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Tori Green and crew on the new inline skate ramp. ELLIOT LEUTHOLD
Tori Green and crew on the new inline skate ramp. ELLIOT LEUTHOLD

New skateboard park ramps up

Calling all riders: Temple Town’s first skate park, Siem Reap Sk8 Park, on Thmor Meas Hotel road off High School Road, opens on March 29. The grand opening will feature workshops with teachers from NGO Skateistan, street art workshops and demonstrations by skaters from the skate shop Phnom Penh.

The new skate park in all its glory. SAM JAM
The new skate park in all its glory. SAM JAM

The launch is being spearheaded by Tori Green through her Hand in Heart Project, which supports and mentors young artists. She says the venue will be Cambodia’s first dedicated daily skate park and street arts centre, and plans for the future include wall mural workshops and mentored skateboard sessions.

The park has actually been there for some years, but up until now was under private ownership. When new owner Hun Tang took over, he approached artist-photographer and former NGO manager Green to paint some murals. Within a week, she says, the duo plus manager Sina Yean had cooked up the idea of creating “a daily skate facility for all street sports and arts.”

At the same time the idea was hatched to open up the venue to the public.

Bokator martial artist and inline skater Seven Ven shows off his stuff. TORI GREEN
Bokator martial artist and inline skater Seven Ven shows off his stuff. TORI GREEN

“This is an amazing opportunity,” says Green. “Not just for Cambodian skateboarders but for many different types of street artists and young people who can learn and develop new skills whilst growing in confidence, knowledge and opening up new work opportunities for the future.”

Siem Reap Sk8 Park will also welcome inline skaters (roller bladers) and scooters, and will have special skateboard only days. Upstairs will become Hand in Heart’s office and workshop and youth club area, The Hub.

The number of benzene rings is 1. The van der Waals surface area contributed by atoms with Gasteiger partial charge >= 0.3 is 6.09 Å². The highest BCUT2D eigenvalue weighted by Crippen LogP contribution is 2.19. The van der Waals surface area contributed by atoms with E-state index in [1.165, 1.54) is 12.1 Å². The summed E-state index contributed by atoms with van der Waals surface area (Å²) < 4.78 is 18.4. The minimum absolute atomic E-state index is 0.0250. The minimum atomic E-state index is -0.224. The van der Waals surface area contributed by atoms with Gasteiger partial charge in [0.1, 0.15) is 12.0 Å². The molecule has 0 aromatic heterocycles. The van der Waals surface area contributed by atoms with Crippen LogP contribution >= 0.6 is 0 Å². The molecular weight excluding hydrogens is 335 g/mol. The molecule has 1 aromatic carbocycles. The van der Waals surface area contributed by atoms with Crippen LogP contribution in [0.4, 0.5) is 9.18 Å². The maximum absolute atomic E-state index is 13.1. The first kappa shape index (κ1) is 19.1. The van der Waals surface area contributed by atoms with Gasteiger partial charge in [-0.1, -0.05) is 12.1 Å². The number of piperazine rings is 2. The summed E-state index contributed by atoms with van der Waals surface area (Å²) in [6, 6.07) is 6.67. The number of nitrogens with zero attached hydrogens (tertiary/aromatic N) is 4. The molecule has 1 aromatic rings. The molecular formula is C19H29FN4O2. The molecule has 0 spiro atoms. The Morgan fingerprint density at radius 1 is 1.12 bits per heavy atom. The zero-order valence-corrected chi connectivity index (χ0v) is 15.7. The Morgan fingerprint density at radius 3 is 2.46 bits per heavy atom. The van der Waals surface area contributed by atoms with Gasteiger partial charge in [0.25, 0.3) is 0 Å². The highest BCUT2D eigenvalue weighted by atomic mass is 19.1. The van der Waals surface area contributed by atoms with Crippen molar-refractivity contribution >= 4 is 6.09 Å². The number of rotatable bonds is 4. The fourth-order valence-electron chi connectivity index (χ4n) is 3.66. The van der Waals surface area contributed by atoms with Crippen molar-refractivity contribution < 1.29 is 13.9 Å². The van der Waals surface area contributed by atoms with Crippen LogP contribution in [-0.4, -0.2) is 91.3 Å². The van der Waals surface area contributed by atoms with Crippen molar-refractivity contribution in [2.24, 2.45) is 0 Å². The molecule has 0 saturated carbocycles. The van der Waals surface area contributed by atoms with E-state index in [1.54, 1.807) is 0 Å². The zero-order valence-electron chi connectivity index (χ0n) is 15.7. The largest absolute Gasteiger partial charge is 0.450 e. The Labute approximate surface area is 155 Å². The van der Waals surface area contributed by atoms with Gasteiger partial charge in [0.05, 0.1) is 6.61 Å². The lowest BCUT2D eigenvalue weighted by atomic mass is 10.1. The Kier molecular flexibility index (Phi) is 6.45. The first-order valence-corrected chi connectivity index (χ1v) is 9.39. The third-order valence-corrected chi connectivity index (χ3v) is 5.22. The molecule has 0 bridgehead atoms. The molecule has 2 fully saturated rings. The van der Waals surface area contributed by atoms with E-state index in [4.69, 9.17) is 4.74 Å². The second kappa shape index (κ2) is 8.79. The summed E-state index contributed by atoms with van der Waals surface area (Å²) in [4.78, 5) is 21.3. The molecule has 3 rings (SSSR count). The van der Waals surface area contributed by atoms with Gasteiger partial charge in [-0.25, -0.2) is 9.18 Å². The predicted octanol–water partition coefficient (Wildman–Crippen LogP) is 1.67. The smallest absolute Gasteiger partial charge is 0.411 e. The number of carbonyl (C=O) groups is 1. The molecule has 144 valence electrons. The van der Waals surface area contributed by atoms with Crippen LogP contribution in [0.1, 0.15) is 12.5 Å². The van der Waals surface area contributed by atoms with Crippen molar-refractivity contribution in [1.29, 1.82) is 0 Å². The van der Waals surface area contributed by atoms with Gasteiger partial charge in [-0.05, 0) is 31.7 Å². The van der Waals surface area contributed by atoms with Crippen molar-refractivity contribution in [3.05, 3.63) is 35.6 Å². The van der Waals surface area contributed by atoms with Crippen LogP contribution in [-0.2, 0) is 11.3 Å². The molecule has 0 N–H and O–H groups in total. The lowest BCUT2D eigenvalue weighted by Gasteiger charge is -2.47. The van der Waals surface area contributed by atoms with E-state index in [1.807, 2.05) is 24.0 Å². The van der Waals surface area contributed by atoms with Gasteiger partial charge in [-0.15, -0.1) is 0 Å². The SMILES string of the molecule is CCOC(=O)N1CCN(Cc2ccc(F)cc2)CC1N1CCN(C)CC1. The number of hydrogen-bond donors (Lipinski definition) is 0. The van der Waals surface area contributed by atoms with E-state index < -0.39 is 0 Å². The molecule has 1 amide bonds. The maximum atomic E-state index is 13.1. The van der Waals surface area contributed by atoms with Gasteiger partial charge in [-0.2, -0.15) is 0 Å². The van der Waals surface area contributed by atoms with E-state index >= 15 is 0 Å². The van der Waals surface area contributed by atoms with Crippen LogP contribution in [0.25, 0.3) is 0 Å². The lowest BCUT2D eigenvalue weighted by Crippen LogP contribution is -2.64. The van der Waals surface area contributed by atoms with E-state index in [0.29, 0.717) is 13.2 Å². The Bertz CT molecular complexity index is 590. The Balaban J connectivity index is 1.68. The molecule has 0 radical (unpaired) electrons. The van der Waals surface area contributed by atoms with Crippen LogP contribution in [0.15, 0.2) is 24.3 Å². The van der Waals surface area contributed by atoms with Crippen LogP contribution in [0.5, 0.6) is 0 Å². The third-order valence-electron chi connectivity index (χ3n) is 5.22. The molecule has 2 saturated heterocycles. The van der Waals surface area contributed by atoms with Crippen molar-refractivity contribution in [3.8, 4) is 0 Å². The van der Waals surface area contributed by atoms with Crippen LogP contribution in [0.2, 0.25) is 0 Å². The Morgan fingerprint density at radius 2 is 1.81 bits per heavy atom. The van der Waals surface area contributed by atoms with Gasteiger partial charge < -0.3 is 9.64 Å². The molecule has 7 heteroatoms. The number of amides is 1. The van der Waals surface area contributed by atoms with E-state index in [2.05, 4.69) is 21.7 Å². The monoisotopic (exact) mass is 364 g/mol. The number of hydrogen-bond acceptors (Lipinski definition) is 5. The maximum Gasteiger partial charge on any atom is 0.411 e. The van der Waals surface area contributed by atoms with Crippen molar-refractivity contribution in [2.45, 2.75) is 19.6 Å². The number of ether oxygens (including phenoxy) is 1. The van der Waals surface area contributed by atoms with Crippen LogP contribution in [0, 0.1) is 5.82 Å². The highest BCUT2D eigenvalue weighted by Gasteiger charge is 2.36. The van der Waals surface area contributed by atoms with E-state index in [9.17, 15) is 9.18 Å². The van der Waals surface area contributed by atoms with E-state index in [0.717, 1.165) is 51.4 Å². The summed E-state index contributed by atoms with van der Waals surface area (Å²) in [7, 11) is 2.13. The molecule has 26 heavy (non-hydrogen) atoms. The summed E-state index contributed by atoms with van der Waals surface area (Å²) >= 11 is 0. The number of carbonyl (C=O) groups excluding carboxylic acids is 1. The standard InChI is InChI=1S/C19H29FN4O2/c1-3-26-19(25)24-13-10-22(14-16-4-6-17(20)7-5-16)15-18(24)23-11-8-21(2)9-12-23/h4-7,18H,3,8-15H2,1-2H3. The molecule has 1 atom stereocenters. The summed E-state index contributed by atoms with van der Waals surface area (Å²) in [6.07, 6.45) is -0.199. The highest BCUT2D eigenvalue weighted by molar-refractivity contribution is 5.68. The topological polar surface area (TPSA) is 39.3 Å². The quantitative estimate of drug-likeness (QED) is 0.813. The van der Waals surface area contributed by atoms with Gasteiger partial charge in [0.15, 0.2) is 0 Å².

“The Hub will provide timetabled hours for young street arts and sports people to take part in education supporting activities such as sign-writing, photography, film, sound engineering and DJing plus mentored skateboarding, scooter and inline skate sessions,” she says. “The project will also run classes in hip hop and body-bopping dance styles, plus a new youth band, Bang That Drum, are looking forward to making a home there too.”

Over the course of the weekend-long launch, from March 29-30, an eight-person crew from Phnom Penh NGO Skateistan will hold skateboarding workshops, while French Phnom Penh-based street artist Chifumi will paint murals.

“The weekend will be full of skateboard inspiration to ignite the passions of Siem Reap teenagers – sharing skills and identifying talented young people who will become part of the skate movement in Siem Reap,” Green says. “There will also be a skills and talent show featuring the inline and bokator star Seven, visiting mural artists helping to give the park a stunning paint makeover, and music and dance workshops.”

Tori Green (back row, far left) with young skaters. PHOTO SUPPLIED
Tori Green (back row, far left) with young skaters. PHOTO SUPPLIED

Sam Jam and Sally Douglas, owners of the skateshop Phnom Penh, will also be bringing riders to wow spectators with tricks and flips on the day.

“We’re bringing our team up and they’re going to skate and perform,” says Jam. “We’re bringing an artist as well, Kimchean Koy, who will paint a piece, which will pretty much be his first mural. He’s really good – he does a lot of stencils.”

Both feel that the growing popularity of skateboarding is an exciting development for Cambodian youth.

“The scene here is a lot smaller than Phnom Penh obviously, but it’s definitely growing,” says Jam. “There are expat kids who are interested in skateboarding, but now that there’s actually a space, that’s key, so more people will start skating now.”

Douglas adds that the park is in a good location. “It’s not so far away, and it’s near the schools. For me, I think skateboarding is really community-based and supportive, but it’s also really individual – you rely on yourself. It’s all up to you and so that breeds that self-determination, belief and persistence.”

The launch will start at 10am on March 29. Saturday’s demonstrations and performances will take place from 2-7pm, while Sunday’s activities are from 10-4pm.

The park’s official opening hours from March 31 will be 7am-11am, and 2-6pm. Inline skate hire is from 2000 riel and skateboards will soon be available to hire and buy.

Potential volunteers, sponsors and Khmer artists interested in performing at the launch can contact Tori Green via:



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